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Loss-making Australia Post may need taxpayer rescue

Australia Post’s chief executive believes his beleaguered letters business will never be profitable again. For a second year in a row, the budget sounds a warning.

The organisation’s near-term fortunes seem to have improved – helped by structural reforms. Last year Australia Post’s financial state was described as “deteriorating” whereas this year it is couched in terms of “uncertainty”.

“Given the uncertainty surrounding Australia Post’s financial position, there is a risk that the Australian government will need to consider providing financial assistance to Australia Post in the future,’’ budget papers said.

In last year’s federal budget papers the government conceded for the first time that it might have to financially prop up the national mail carrier as it sped towards its first financial loss in a decade, potentially punching a hole of hundreds of millions of dollars in the government’s finances.

The challenges still facing Australia Post, led by the continued losses from its traditional mail service, saw it report for the 2022–23 a full financial year pre-tax loss of $200m. It was Australia Post’s first annual loss since 2014–15.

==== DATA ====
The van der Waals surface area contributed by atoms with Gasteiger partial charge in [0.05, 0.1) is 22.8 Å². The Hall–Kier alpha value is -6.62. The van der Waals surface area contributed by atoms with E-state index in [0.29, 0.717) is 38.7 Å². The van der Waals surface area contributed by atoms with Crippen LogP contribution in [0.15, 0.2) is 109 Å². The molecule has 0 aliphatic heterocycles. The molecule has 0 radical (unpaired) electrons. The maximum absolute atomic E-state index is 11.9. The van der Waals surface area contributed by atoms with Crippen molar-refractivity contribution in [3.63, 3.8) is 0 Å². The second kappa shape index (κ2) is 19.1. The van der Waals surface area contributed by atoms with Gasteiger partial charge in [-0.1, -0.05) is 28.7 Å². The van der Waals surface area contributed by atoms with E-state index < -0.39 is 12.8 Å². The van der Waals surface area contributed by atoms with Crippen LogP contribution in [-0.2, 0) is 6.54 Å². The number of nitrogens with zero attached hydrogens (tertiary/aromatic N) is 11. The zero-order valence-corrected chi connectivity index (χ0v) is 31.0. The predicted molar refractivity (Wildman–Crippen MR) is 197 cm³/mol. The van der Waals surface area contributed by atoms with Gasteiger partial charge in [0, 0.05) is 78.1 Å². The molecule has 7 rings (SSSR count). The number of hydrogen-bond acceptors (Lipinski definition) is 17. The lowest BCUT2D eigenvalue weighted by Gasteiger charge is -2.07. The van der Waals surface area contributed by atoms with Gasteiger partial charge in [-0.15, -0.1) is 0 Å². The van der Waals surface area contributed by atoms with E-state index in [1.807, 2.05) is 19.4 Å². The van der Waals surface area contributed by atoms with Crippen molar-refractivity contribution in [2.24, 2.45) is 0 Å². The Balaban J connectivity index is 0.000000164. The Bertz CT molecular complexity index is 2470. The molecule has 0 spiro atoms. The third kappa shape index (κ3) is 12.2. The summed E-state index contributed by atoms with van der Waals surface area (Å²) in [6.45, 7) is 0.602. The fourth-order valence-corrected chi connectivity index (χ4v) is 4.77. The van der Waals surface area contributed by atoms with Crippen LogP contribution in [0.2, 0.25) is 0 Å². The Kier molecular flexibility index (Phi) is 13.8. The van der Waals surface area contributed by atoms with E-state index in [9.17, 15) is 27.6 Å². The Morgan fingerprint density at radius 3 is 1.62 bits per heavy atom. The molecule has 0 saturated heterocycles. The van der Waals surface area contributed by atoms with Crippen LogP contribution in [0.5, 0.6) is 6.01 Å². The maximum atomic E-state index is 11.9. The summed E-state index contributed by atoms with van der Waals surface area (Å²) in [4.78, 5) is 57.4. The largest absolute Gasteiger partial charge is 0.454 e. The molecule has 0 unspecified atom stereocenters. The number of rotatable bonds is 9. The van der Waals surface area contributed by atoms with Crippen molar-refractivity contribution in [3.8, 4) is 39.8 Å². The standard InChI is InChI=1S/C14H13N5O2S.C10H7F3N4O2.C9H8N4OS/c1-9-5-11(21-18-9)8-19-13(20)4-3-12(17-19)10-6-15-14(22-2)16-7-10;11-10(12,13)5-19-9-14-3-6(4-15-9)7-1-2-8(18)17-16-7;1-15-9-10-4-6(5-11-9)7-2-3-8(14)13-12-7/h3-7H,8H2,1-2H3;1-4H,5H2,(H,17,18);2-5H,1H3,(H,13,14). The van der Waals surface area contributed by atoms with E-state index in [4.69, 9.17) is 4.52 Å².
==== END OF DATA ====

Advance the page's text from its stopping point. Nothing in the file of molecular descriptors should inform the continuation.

“It reflects the way in which digitisation of the global and national economy is changing how many people and businesses use postal and related services. Australia Post does not receive financial support from the Australian government but is required to meet a range of Community Service Obligations,” the budget papers said reflecting on the loss.

To help arrest this decline and deepening black hole of losses, the government announced a package of reforms in December to enable Australia Post to boost productivity, increase its focus on parcel delivery services, and improve financial sustainability. These measures, which began in April, included stretching out mail delivery times for non-essential mail and also came with a lift in stamp prices to help boost revenues.

“The government will monitor the implementation of these reforms to assess whether they achieve meaningful financial benefits as intended.”

Australia Post chief executive Paul Graham believes his beleaguered letters business, which last year lurched to a loss of $385m, will never be profitable again and has lobbied the federal government to bring in much-needed reforms.

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